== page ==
One big reason Swamy attacking Arvind Subramanian is very different to his anti-Rajan campaign

Arvind Subramanian was appointed by Arun Jaitley.

They might all be renowned Tamil Brahmin economists with fancy foreign degrees but Subramanian Swamy, Raghuram Rajan and Arvind Subramanian have very little in common. Swamy is now more politician than economist, having been nominated this year to the Rajya Sabha by the Bharatiya Janata Party. Rajan is the outgoing Governor of the Reserve Bank of India, whose departure Swamy takes credit for. Subramanian is the current Chief Economic Adviser to Prime Minister Narendra Modi – and also Swamy's next target.

Swamy carried out a rather public campaign against Raghuram Rajan, calling him among other things an American agent, and insisting that he be removed from the RBI. This weekend, Rajan announced that he would be leaving the central bank when his tenure ends in September. His letter mentioned that Rajan had been "open" to sticking around for longer, but decided against it after consultation with the government.

Technically, Swamy is not part of this government. Yet that hasn't stopped him from taking credit for Rajan's departure.

No one in the government has necessarily come out to rebut this claim. While he was carrying out his anti-Rajan campaign, the only push-back against Swamy came when Finance Minister Arun Jaitley said he did not appreciate the "personal attacks" on the RBI governor. The government hasn't otherwise made any official reference to the role Swamy played in the Rajan Saga.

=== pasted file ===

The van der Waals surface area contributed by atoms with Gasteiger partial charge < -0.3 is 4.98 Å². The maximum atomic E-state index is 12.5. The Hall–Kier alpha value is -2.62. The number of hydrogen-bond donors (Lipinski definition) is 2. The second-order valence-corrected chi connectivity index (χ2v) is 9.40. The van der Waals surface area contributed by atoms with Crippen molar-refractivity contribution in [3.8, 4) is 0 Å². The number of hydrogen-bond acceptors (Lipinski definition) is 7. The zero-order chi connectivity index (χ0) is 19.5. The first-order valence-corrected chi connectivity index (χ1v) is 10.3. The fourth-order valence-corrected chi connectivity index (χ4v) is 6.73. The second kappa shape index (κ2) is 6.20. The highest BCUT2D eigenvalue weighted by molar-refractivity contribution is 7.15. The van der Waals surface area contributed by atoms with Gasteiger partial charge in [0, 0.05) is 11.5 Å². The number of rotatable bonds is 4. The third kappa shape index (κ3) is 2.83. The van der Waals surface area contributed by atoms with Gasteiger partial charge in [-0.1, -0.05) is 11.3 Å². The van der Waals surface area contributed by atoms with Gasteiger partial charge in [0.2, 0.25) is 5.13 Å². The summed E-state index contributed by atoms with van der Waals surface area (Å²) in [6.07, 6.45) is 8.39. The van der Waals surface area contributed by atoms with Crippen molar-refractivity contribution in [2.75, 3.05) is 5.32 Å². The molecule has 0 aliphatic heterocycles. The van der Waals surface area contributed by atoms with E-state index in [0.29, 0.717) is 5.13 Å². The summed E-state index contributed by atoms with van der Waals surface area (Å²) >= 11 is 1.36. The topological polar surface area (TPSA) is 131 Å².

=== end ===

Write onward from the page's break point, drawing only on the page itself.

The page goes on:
Taking on Arvind Subramanian – one of the top contenders to replace Rajan as RBI Governor – isn't quite the same, which is why the BJP put out word on Wednesday that it does not endorse Swamy's attack.

There is one crucial difference in Swamy – a loose cannon who the BJP has used for its uncomfortable work – attacking Arvind Subramanian after taking on Rajan.

Raghuram Rajan was a United Progressive Alliance appointee. For better or for worse, it is a grand old Indian tradition that heads of institutions are shunted out when a new administration comes to power. There might have been an unsual expectation that Rajan might be given an extension, in part because of his record as well as his stature internationally, but it was not a surprise to see a UPA appointee making way for someone handpicked by the new government.

Subramanian, however, was appointed by Prime Minister Narendra Modi in October 2014 on the recommendation of Finance Minister Arun Jaitley. He has put together two Economic Surveys since then, and his inputs have been crucial in the Budget building process (even if his extremely optimistic expectations have had to be seriously tempered).

Jaitley jumped to Subramanian's defence the very same day that Swamy announced his intention to go after the CEA. Speaking at a Cabinet Briefing, Jaitley said that the government trusts Subramanian and asked the question of whether politicians should be attacking those whose offices do not permit them to respond in kind.

There is a subplot to this: Swamy and Jaitley do not get along.

A large section of the Swamy's "Patriotic Tweeple" army believes that the Finance Minister is the most Congress-like player in Modi's Cabinet, and have long called for him to be removed. Swamy himself believes that Jaitley was responsible for stalling his entry into the party and the denial of a Lok Sabha ticket.

As recently as November last year, Swamy openly went after the Finance Minister, saying "if the government continues to follow Mr. Jaitley’s strategy, black money will not be recovered.” The rivalry did not go unmentioned when Swamy was nominated to the same House of Parliament where Jaitley is the leader.